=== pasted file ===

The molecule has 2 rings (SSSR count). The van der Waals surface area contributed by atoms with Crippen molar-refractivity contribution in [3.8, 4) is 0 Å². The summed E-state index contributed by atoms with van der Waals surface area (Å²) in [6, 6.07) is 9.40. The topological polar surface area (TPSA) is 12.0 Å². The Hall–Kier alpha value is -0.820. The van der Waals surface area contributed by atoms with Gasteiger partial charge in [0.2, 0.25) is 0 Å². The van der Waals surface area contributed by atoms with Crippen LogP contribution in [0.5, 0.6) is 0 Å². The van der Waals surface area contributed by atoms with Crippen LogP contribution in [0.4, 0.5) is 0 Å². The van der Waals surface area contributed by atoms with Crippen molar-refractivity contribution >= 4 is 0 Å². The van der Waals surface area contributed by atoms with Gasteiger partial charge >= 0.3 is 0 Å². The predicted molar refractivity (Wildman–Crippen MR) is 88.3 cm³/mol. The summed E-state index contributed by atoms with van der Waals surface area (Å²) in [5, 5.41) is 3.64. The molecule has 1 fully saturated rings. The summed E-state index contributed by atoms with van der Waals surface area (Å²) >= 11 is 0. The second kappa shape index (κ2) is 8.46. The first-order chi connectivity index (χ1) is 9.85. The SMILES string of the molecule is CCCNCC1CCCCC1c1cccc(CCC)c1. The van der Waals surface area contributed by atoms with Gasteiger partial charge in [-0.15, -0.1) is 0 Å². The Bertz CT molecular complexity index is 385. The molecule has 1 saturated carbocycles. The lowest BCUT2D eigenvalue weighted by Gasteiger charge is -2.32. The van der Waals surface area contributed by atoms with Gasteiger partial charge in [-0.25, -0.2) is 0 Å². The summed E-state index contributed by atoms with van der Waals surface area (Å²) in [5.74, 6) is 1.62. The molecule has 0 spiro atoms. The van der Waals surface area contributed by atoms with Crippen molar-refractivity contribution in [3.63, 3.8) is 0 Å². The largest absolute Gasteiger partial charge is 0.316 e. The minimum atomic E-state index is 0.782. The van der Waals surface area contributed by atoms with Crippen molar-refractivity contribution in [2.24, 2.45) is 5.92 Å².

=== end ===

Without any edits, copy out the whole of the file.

The molecule has 2 rings (SSSR count). The van der Waals surface area contributed by atoms with Crippen molar-refractivity contribution in [3.8, 4) is 0 Å². The summed E-state index contributed by atoms with van der Waals surface area (Å²) in [6, 6.07) is 9.40. The topological polar surface area (TPSA) is 12.0 Å². The Hall–Kier alpha value is -0.820. The van der Waals surface area contributed by atoms with Gasteiger partial charge in [0.2, 0.25) is 0 Å². The van der Waals surface area contributed by atoms with Crippen LogP contribution in [0.5, 0.6) is 0 Å². The van der Waals surface area contributed by atoms with Crippen LogP contribution in [0.4, 0.5) is 0 Å². The van der Waals surface area contributed by atoms with Crippen molar-refractivity contribution >= 4 is 0 Å². The van der Waals surface area contributed by atoms with Gasteiger partial charge >= 0.3 is 0 Å². The predicted molar refractivity (Wildman–Crippen MR) is 88.3 cm³/mol. The summed E-state index contributed by atoms with van der Waals surface area (Å²) in [5, 5.41) is 3.64. The molecule has 1 fully saturated rings. The summed E-state index contributed by atoms with van der Waals surface area (Å²) >= 11 is 0. The second kappa shape index (κ2) is 8.46. The first-order chi connectivity index (χ1) is 9.85. The SMILES string of the molecule is CCCNCC1CCCCC1c1cccc(CCC)c1. The van der Waals surface area contributed by atoms with Gasteiger partial charge in [-0.15, -0.1) is 0 Å². The Bertz CT molecular complexity index is 385. The molecule has 1 saturated carbocycles. The lowest BCUT2D eigenvalue weighted by Gasteiger charge is -2.32. The van der Waals surface area contributed by atoms with Gasteiger partial charge in [-0.25, -0.2) is 0 Å². The summed E-state index contributed by atoms with van der Waals surface area (Å²) in [5.74, 6) is 1.62. The molecule has 0 spiro atoms. The van der Waals surface area contributed by atoms with Crippen molar-refractivity contribution in [3.63, 3.8) is 0 Å². The largest absolute Gasteiger partial charge is 0.316 e. The minimum atomic E-state index is 0.782. The van der Waals surface area contributed by atoms with Crippen molar-refractivity contribution in [2.24, 2.45) is 5.92 Å².